• If you have outdoor plans for today be prepared to get wet. National Weather Service Meteorologist David Jankowski says more rain is likely for the Tulsa area. “Showers are expected to increase and becoming an 80 percent chance by the mid-morning hours,” Jankowski said.  “It looks like the rainfall forecast across the area for Saturday will be less than a half of an inch.” For reference, Tulsa saw 1.59 inches during the day on Friday.   The high for today will be around 58 degrees. Sunday will be a lot better for outdoor activities.  NWS is reporting sunny skies and a high close to 64 degrees.  
  • In the wake of the recent mass shooting at a Florida high school, President Donald Trump on Saturday signaled again that he wants changes in background checks for those people who are buying firearms, as he emphasized his call for Congress to make a series of reforms to gun-related laws, also urging state and local officials to do more to toughen security at their schools. “Congress is in a mood to finally do something on this issue – I hope!,” the President tweeted. White House officials said Mr. Trump would again press his call for action on issues of school safety in coming days as he meets with the nation’s Governors, many of whom will be in Washington, D.C. for their yearly legislative conference. But the question remains – what will the Congress do? Or what can Congress do? 1. Some details still murky on what the President wants to do. While the President has a ready list of items on which he is asking for action in the Congress, the exact details will determine how the Congress reacts. For example, Mr. Trump has repeatedly said he wants ‘comprehensive background checks with an emphasis on mental health’ – how that is structured is an extremely important point. While it may sound completely logical that someone who has mental issues should not be able to buy weapons, those details are not easily fleshed out.  While he has talked repeatedly about background checks, the President has never addressed the issue of private gun sales – what is sometimes referred to as the ‘gun show loophole’ – which is something members in both parties have talked about dealing with for several years.   At a Friday news conference with the Prime Minister of Australia, here’s how the President set out what he wants accomplished: President Trump: 'We want to be very powerful, very strong on background checks and especially as it pertains to the mentally ill. We're going to get rid of the bump stocks and we're going to do certain other things.' https://t.co/P4FE9BWjUD pic.twitter.com/xLxpfFcgAd — CSPAN (@cspan) February 23, 2018 2. The push for the “Fix NICS” bill. Even before the Florida school shooting, there was a bipartisan effort to make some changes to ensure that more information is funneled into the background check system for gun buyers, whether it’s on mental health, or military charges which would disqualify someone who wants to buy a firearm. The House already passed the “Fix NICS” bill – but it was combined with another measure that approved a national “Concealed Carry” effort, which would allow anyone with a legal permit to carry a concealed weapon to do that in any state – even if that state has different laws and regulations governing such conduct. While that combination was approved by the House, it seems doomed in the Senate, and it is one reason that some lawmakers are now pressing for action on just the “Fix NICS” plan, which the President has endorsed. Joined @RepLanceNJ7 letter to @SpeakerRyan urging him to bring the bipartisan Fix NICS Act to @HouseFloor to improve the national background check system. This legislation is an important step to make our nation safer pic.twitter.com/8sLyie7UTj — Ileana Ros-Lehtinen (@RosLehtinen) February 24, 2018 3. How much would the Congress really do under Trump’s plans? This is a question that’s up for debate. Think of the President’s call for certain teachers or administrators to carry concealed weapons at schools – that seems more of a state and local matter than something which would be legislated by the Congress. Increasing security measures at schools – the Congress could deliver aid, but the idea of approving new spending is not exactly a popular item with some Republicans right now in the House and Senate. Changing the age of purchase for certain weapons like an AR-15 might sound attractive to some, but that is guaranteed to be controversial as well in Congress – especially when states might be able to take that same step on their own. The “gun violence restraining order” is another idea that’s popped up as a way to keep the mentally ill from access to firearms – but is that better done by state legislatures instead of the Congress? NEW: One idea the White House has latched onto as it casts for solutions to mass school shootings: “red flag” restraining orders that take guns away QUICKLY from people considered a danger to themselves or others, aides tell me. https://t.co/eMDqfB3qNy — Jennifer Jacobs (@JenniferJJacobs) February 24, 2018 4. There has been some movement in Congress – but not much. Yes, we have examples of members of Congress who have changed their position on certain gun issues, but by no means has there been an upheaval on Capitol Hill in the wake of the Florida school shooting, just like there was no major change after past school shootings. Yes, the President has talked to House and Senate leaders about the gun issue – but don’t expect gun legislation to be on the floor next week or anything. Here is one GOP lawmaker who said he wants to revisit that ban – but that’s just one. My rifle in the Army was very similar to the AR-15-style semiautomatic weapon used to kill at Marjory Stoneman Douglas High School in Parkland. I cannot support the primary weapon I used to defend our people being used to kill children I swore to defend. https://t.co/4UNhAaulGu — Rep. Brian Mast (@RepBrianMast) February 23, 2018 5. The outlook for the short-term – more of the same. While the Florida school shooting has energized younger Americans and their call for action, there is no sense that Republicans are about to dramatically change course on guns. As someone who has covered the gun debates since the 1980’s in Congress, the House and Senate right now have large majorities in favor of gun rights – and it has been that way since Democrats pushed through the Brady law and an assault weapons ban back in the early 1990’s. Change could always happen – but as of now, it’s hard to see that occurring in 2018. In a better world Parkland would lead to some rethinking of issues ranging from gun laws to mental health policies to whether we should elect sheriffs, etc. But it’s America 2018. So we’ve had a doubling down on screaming and tribalism rather than thinking and fact-finding. — Bill Kristol (@BillKristol) February 24, 2018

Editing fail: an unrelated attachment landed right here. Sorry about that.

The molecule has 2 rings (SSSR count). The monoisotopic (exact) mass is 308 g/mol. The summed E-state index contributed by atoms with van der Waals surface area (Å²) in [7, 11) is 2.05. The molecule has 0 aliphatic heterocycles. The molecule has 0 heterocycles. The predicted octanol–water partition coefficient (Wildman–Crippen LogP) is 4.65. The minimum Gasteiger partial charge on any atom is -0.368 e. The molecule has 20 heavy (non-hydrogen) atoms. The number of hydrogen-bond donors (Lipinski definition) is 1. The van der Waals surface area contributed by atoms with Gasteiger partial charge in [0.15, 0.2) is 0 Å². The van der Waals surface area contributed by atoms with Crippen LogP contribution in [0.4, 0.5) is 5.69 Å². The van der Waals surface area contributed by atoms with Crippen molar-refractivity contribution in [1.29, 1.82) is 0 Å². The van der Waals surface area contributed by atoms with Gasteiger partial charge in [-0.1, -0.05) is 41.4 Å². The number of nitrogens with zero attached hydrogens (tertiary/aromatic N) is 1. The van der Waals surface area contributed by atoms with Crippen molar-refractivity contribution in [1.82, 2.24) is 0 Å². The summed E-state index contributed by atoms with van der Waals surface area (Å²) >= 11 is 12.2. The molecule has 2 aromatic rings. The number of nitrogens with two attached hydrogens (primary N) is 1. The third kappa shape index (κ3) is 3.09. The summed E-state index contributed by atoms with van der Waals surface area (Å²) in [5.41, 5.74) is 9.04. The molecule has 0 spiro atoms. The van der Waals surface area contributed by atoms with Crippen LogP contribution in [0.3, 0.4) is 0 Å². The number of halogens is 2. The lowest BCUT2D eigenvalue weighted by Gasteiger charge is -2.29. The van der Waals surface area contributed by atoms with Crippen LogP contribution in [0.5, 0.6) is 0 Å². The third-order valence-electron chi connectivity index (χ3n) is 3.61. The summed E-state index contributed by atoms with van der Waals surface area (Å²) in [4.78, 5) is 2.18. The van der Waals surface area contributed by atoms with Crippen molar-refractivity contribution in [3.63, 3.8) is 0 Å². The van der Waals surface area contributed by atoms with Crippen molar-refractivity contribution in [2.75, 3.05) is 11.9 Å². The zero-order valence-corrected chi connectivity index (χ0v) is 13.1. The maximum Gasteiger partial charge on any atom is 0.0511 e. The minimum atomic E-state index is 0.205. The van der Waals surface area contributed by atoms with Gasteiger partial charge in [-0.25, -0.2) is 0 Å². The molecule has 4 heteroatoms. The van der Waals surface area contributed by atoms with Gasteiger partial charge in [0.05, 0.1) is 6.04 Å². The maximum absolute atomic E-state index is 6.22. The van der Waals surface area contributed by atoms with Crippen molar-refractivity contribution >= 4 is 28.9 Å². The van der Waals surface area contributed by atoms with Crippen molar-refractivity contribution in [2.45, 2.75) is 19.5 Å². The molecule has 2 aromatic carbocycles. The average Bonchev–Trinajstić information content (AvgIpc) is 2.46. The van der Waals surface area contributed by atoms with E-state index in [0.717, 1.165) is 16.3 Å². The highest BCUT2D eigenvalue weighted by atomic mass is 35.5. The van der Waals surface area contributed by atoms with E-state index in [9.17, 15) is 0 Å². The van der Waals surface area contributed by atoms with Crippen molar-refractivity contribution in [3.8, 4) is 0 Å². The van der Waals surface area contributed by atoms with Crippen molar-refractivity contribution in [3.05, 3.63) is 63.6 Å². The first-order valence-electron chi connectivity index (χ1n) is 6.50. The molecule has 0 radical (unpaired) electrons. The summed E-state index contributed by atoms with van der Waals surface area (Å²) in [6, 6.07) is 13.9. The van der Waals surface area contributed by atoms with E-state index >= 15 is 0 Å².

• Winner, winner, before that chicken dinner. >> Read more trending news A North Carolina woman is $1 million richer after buying a scratch-off ticket while purchasing her meal, WRAL reported. Sayanna Bragg bought a dozen chicken wings and a soft drink at a Durham convenience store and decided to purchase a Million Dollar Fever scratch-off ticket.  When she got to her car, Bragg began to scratch the ticket. “When I saw the fire symbol, I knew I won something,” she told WRAL. “I was hoping it was at least $10, that way I’d win my money back, or even $100. When I saw what it was, I cried tears of joy. I jumped out of the car and ran back into the store yelling ‘I did it! I hit $1 million.’” The store clerk at the Cruizers store confirmed that the ticket was a million-dollar winner. Bragg did not hesitate, driving to the state lottery headquarters in Raleigh to claim her winnings. Bragg decided to take the lump-sum payout and cleared $423,000 after taxes, WRAL reported. Bragg said she plans to use some of her winnings to take a trip to Jamaica. “I’m going to take a long vacation,” Bragg told WRAL. “I have family in Jamaica, so I want to go back and see them. This is a day I’ll never forget.”